Before my parents moved from New York to Arizona in 2006, they left me with many of their belongings—a dinnerware set, an upright piano, a giant fig tree. The most precious item I received was a box full of photos documenting me and my siblings as we grew up.
I stowed it in the attic, where it was soon joined by boxes of photos and videotapes given to my husband by his parents, plus the prints and negatives we amassed on our own in the days before digital cameras and smartphones were a thing.
In time, I found myself worrying about what would be lost in the event of a house fire or a hurricane. I wanted to digitize the images not only to preserve them but also to share them with friends and family, particularly my teenage daughter, so she could one day look back on them and realize her parents were once young, too.
It wasn’t until I decided to test photo scanning services for Consumer Reports that I found the energy to complete the project. For many years I was unsure of how to deal with the items—overwhelmed, really, by the sheer volume of material—and, more to the point, hesitant to hand over my irreplaceable photos and videos to some unknown entity.
When Jerry Beilinson, who oversees CR’s technology coverage, offered up boxes of his family’s slides from the 1960s and ‘70s, I got even more motivated. But believe me, dear reader, when I say I was now twice as scared to get this project underway. Imagine being responsible for not only your priceless family memorabilia but your boss’s, too.
Choosing which scanning services to trust wasn’t a light decision. After a couple of months spent researching popular options, carefully packaging and shipping the materials, anxiously awaiting updates, and evaluating the digitized results, I finally found a few I’d recommend to family, friends, CR readers, and yes, my boss.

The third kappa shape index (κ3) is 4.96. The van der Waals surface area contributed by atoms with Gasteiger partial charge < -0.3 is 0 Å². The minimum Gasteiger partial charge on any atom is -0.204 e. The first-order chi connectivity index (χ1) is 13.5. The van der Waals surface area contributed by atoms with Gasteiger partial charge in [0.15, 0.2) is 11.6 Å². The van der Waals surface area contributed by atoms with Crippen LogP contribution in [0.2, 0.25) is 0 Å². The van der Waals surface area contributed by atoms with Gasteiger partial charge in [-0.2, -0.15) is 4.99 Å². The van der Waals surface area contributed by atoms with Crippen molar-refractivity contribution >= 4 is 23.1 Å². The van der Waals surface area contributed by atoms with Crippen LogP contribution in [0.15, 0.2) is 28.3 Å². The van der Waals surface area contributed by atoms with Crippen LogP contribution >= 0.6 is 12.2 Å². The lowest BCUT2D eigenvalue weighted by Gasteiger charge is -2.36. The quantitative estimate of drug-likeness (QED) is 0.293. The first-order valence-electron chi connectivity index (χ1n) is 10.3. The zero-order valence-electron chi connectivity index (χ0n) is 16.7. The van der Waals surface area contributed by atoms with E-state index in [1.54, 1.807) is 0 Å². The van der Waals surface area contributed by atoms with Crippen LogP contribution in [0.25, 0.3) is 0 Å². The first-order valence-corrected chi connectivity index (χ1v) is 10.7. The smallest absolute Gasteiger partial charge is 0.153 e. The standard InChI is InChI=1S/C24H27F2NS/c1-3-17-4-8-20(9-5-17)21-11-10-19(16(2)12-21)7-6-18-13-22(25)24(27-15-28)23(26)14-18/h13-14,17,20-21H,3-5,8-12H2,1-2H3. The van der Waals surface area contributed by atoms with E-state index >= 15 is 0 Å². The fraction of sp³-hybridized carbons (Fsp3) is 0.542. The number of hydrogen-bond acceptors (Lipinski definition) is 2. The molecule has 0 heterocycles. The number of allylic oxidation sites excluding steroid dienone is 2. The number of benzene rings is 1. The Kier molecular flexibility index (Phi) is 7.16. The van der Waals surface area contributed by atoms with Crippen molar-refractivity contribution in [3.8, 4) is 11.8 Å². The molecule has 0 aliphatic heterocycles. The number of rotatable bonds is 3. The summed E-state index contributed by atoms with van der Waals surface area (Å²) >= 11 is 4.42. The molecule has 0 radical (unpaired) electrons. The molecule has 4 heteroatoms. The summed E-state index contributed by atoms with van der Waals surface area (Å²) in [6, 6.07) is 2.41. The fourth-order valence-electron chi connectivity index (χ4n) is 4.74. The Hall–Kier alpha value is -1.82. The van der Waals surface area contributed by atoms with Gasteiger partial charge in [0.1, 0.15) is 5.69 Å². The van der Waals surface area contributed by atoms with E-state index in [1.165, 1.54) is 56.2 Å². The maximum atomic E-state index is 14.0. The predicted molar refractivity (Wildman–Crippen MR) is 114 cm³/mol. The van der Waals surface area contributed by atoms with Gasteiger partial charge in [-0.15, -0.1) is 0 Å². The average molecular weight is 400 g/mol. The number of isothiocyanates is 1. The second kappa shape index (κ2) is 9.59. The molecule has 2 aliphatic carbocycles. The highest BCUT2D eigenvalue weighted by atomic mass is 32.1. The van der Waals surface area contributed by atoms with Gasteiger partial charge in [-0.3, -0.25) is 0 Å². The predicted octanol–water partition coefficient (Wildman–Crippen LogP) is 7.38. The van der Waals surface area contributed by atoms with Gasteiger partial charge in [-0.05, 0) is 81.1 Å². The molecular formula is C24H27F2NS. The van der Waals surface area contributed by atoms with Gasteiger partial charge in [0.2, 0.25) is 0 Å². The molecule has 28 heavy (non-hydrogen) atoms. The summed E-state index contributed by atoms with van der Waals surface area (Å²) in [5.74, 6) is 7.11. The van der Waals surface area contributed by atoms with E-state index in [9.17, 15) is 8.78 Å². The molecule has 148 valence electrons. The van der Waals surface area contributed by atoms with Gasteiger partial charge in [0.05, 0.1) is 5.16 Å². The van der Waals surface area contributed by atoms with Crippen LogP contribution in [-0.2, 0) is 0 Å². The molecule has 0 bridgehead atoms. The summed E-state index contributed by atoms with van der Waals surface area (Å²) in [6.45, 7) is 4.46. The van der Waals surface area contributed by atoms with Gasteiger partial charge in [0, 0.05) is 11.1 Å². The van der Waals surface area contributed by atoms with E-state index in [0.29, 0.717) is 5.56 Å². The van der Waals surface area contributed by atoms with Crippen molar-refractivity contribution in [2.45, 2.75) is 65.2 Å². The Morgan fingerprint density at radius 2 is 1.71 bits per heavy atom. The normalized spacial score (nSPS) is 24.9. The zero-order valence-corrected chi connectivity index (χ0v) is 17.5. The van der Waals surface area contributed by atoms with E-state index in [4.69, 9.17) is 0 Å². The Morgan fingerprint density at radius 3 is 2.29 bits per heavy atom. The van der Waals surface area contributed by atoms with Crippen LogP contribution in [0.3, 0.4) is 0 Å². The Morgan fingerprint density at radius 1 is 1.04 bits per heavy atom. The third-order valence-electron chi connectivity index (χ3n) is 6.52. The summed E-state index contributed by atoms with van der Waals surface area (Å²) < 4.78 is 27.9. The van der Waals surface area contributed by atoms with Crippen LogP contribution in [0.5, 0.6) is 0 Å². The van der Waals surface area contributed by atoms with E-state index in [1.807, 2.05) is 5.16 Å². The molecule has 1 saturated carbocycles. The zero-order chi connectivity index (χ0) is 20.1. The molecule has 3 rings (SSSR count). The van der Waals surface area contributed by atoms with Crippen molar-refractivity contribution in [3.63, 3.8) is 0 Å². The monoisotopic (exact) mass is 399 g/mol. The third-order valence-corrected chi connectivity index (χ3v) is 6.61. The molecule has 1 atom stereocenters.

How I Evaluated the Services
A digital conversion service can take items in various forms of media and turn them into computer files for more convenient storage and sharing. Most importantly, it helps us preserve cherished memories, perhaps for generations to come.
You might think these services are all the same, more or less, but that’s not what I discovered.
I looked at 14 options, and the offerings varied widely. Prices ranged from 9 cents to $5 per scanned image, depending on the size and resolution. Estimated turnaround times ranged from five days to six-plus weeks, with video conversion generally taking the longest to complete. Some companies offer extra services, such as cloud hosting, so you can access and share your digital images once the project is finished.
I quickly eliminated 10 services from the running due to poor customer reviews; complaints to the Better Business Bureau; an outdated or insecure website; or a lack of detailed info on pricing, photo resolution, and privacy and security policies.
Like any customer, I gathered up photo prints, negatives, slides, and VHS tapes and placed the orders online.
But you don’t need to count every last photo or slide. You can instead estimate how many items you’re sending. (As a general rule, there are about 100 photos in a 1-inch stack.) Once the company receives your package, it will do the precise count for you and adjust the final cost accordingly.
Along the way, I made notes on the ordering process, customer support, how quickly the projects were finished, and even how well the originals were packaged when they were returned to me.
In short, I was a secret shopper, considering the overall experience. (I placed the orders under my maiden name and from my personal email address to mask the fact that I’m a CR reporter.)
For each service, I sent approximately 100 slides, 100 photo prints, a dozen negatives, and one VHS tape. To compare the results on an apples-to-apples basis, I sent duplicate prints to each company. (Most also include film and audio transfer services, which we didn’t test.)
I’m not a professional photographer or a CR lab technician with specialized equipment and decades of experience evaluating photo quality. But like any customer, I wanted my digital images to look as close to the originals as possible, if not even better (with retouching).
At a glance, it was hard to pick one service’s scans over those of another, because all of the photos—some retouched automatically by the companies’ AI tools—were Instagrammable.
When it comes to budget, DigMyPics is the recommended service. They let you preview your scanned photos and delete up to 20 percent of them from your order, in case you decide you don’t want or need them.
Consumer Reports says if you want to digitize your photos yourself you can use a free app like Adobe Scan or an all-in-one printer, which can give you higher quality scans and allows you to crop them individually on your phone or computer.